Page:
For the past 31 days, Chuck has endured public backlash from fans of Public Enemy who were outraged Flav was no longer a member.
“I told Flav, ‘This is going to be a tough ass 31 days – for me especially,” he adds. “See, my stock is high, his stock was low. The only thing people see — they see him on Growing Up Hip Hop, the problem with his kids, the baby through his manager, Wendy Williams … all that stuff. It’s like, ‘Dude, in order for us to work together, we got to kind of be equal. So I had to take the sacrifice, man.
“On day two, everybody said everything and I was trending. And I said, ‘This is actually the point — 33 years of a good look. No media.’ One moment of a bad look and I’m trending.”
Over the past month, Chuck has watched — together with Flav — people he’s known for decades turn on him. But Chuck’s getting the last laugh.
“When we made the Rock and Roll Hall of Fame in 2013, it was a murmur in the Hip Hop circles,” he remembers. “It was crickets. Not that I’m saying it’s about me, but I’m saying that it was about me when the bad look was presented. I totally wanted to annihilate this premise.
“Before the world changed, we were just going to hijack April Fool’s Day and call it April Flav Chuck Day. We were going to hijack that and basically it was just a hoax. People would take it serious, but I’m saying, ‘No, I’m attacking the fact y’all were gullible and fell for it. I’m attacking it. And you know what? I knew it’d be 29 days of swimming in acid and of everybody saying everything. Even seeing people close to us, both me and Flav were looking at these people like, ‘Mmm-hmm.’”
But this was all part of the plan. Chuck acknowledges people are going to say “all kinds of things.”
“They’re going to ask Flav a whole bunch of questions he can’t answer,” he says. “I told him it’s got to be revealed on April 1 or people might say, “Chuck probably realized that he made a bad decision halfway through. He probably just said, ‘Yo man, this is a bad look for me.’
“You’re god damn right it’s a bad look. I made it a bad look intentionally. I’ve made an illustrated diary from February all the way up to April 1 and it’s called, There’s A Poison Going On, and it’s 100 illustrated pictures of what I’ve done since the Bernie Sanders rally. You can’t come up with an illustrated fucking book in two weeks.”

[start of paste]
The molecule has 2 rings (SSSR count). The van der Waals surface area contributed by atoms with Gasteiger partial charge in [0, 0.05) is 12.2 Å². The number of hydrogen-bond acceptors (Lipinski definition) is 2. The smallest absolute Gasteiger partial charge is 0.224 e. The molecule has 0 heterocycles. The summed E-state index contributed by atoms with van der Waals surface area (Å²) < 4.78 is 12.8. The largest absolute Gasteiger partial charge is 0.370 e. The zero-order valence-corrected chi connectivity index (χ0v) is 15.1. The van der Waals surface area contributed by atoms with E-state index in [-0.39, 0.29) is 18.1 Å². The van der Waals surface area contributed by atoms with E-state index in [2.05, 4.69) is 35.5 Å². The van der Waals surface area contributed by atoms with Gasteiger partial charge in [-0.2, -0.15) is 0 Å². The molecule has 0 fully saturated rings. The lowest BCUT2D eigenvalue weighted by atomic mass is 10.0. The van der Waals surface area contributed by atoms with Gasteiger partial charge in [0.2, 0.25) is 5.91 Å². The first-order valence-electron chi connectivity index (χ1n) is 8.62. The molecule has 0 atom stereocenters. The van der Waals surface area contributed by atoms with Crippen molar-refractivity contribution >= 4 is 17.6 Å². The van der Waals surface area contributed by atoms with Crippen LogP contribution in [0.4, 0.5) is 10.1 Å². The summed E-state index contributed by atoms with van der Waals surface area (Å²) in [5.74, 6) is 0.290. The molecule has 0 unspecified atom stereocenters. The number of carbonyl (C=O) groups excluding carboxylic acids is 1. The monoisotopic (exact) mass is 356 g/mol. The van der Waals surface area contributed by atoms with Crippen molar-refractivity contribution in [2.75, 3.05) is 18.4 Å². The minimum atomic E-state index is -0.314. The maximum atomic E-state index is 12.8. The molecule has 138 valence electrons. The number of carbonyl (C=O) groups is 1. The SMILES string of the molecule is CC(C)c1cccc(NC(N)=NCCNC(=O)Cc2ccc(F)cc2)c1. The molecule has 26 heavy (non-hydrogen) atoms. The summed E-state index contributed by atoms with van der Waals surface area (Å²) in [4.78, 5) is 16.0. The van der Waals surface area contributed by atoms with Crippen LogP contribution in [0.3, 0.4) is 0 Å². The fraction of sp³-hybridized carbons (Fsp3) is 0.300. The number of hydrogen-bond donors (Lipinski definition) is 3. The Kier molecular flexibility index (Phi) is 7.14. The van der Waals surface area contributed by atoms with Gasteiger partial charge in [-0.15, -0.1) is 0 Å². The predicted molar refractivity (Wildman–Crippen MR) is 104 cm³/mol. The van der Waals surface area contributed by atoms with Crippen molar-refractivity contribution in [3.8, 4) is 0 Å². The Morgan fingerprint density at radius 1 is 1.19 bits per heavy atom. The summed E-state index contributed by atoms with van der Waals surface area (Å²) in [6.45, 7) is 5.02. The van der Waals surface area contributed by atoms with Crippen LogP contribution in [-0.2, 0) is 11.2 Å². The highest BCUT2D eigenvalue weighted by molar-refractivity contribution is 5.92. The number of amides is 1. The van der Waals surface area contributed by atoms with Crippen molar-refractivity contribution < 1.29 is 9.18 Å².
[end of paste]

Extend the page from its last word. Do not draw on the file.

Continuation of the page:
Now, Public Enemy and Enemy Radio are looking to the future. Flav is actually in the studio right now working on the final five songs for the next Public Enemy album that’s expected to arrive in June. Enemy Radio — Chuck, Bay Area MC Jahi, DJ Lord and the SW1s — has a new album dropping on Wednesday (April 1) called Loud Is Not Enough, a statement on some of the mainstream rap currently flooding the airwaves.
“There’s a lot of people pumping up the volume without saying shit,” he explains. “When style has been over substance for far too long, especially if you 30 and over and you’re spitting man, it’s like yo man, really?’ This is about entertainment. I come from a time when there was better entertainers — from Bob Marley to Gladys Knight and the Pips. They were better entertainers, better songwriters, gave better performances. They said some shit that made you think that you could sit with the rest of your life.
“Now, it’s like you got a voice that tells me you can rap, it doesn’t mean you can be heard. You’ve got to say the most outlandish, stupid shit to get noticed. Enemy Radio as a MC/DJ combination, you can’t fuck with that. You can’t fuck with DJ Lord. You can’t fuck with me or Jahi. We put important over popular. Now, important might not be popular but like I said, we have to make important more valuable than popular right about now.”
Case in point, “Food Is A Machine Gun,” one of 10 new tracks on the Enemy Radio album, takes aim at the food industry and damning effects of sugar, something nobody is really rapping about.
“Me, I write in attack mode,” he says. “I’m attacking the gangsterism and the corporate takeover of those who control the food. Humans are furnaces. They need food — good, bad or indifferent. When it becomes a game, a financial game where it benefits some at the expense of others, it’s gangsterism.”
Like 1990’s Fear of A Black Planet and 1988’s It Takes A Nation of Millions … To Hold Us Back, Public Enemy has and always will continue to stand up for what they believe in, no matter the consequences.
“I will boldly say, what I put together with Flavor and Enemy Radio, is the most important rap record of our present time and century,” he emphatically states. “I’m making that claim.
“All Public Enemy has to do is be. When you see Mick Jagger and Keith Richards [of the Rolling Stones] on stage, they moving the fucking buildings. When you see Chuck D and Flavor Flav on the stage together, you better back the fuck up.”